This sparkling comedy presents the tribulations of an itinerant band of amateur thespians, led by a dotty cleric, in their attempt to present Shakespeare’s As You Like It. Seven actors valiantly create thirty-odd different parts, as they frantically switch roles and costumes. By turns pushed, pulled, exhorted, inspired, and browbeaten by their curate, they often want to quit, endure countless humiliations, and make a near hash of the precious and holy words of the god Shakespeare. But now and then, to their own considerable surprise, they stumble across moments of beauty and integrity. It’s a hilarious send-up of all things theatrical (with jabs at our own 2018 production!) from one of the modern   stage’s funniest playwrights, Don Nigro.

The Curate Shakespeare As You Like It is directed by noted Chestertown playwright and director Earl Lewin.  The cast features company co-founders Avra Sullivan and Chris Rogers, along with members Max Hagan, Kathy Jones, Christine Kinlock, Brian McGunigle, and Troy Strootman.  Original music and choreography are by Greg Minahan, and costumes by Barbi Bedell.  Stage management is provided by John Feldman.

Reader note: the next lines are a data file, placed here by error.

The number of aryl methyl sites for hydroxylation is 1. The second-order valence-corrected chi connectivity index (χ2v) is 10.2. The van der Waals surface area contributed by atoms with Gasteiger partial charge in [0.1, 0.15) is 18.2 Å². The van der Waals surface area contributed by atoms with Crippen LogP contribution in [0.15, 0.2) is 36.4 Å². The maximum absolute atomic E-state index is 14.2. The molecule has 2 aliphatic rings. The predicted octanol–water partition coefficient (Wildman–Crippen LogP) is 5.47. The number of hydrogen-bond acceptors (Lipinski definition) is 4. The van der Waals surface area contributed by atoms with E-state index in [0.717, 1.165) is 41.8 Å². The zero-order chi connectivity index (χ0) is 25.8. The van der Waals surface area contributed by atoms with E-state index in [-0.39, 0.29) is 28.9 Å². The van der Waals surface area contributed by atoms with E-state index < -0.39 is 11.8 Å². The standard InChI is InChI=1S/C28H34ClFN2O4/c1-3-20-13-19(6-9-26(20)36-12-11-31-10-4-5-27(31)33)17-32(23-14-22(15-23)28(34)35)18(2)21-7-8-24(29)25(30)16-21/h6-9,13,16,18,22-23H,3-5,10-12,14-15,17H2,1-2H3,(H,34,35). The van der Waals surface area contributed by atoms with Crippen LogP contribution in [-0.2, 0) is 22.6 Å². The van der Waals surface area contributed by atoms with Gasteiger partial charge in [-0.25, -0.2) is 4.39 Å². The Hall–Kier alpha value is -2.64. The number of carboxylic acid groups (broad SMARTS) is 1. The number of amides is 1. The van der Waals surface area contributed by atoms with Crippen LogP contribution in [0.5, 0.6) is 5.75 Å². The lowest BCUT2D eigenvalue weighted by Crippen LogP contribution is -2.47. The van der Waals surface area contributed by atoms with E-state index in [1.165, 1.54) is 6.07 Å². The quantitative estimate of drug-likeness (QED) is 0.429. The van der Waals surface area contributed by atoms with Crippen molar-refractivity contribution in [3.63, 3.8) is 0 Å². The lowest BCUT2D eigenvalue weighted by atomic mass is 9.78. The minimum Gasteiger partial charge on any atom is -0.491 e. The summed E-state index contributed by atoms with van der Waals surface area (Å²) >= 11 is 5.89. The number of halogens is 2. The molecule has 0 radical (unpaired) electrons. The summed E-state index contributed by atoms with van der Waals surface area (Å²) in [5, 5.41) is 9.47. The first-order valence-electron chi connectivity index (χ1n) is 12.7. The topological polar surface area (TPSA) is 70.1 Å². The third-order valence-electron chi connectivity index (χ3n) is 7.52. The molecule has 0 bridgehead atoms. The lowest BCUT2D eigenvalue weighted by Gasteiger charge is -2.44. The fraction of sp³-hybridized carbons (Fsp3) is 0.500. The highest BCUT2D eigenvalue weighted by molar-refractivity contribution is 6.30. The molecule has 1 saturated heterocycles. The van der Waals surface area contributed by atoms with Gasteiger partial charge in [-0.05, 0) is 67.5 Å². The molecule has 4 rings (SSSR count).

January 11th – 20th, 2019 

Fridays & Saturdays at 8:00 pm.      Sundays at 3:00 pm
The Garfield Center for the Arts       Chestertown, Maryland
General Admission $15

The company is delighted to be partnering with The Garfield Center for the Arts to present The Curate Shakespeare As You Like It.  Be sure to call the box office at 410-810-2060 to make reservations for this delightful spoof of one of Shakespeare’s greatest hits!  Or send an email to

Get complete info HERE.
The Curate Shakespeare As You Like It is presented by special arrangement with SAMUEL FRENCH, INC


Town and County Move to Oppose Morgnec Solar Field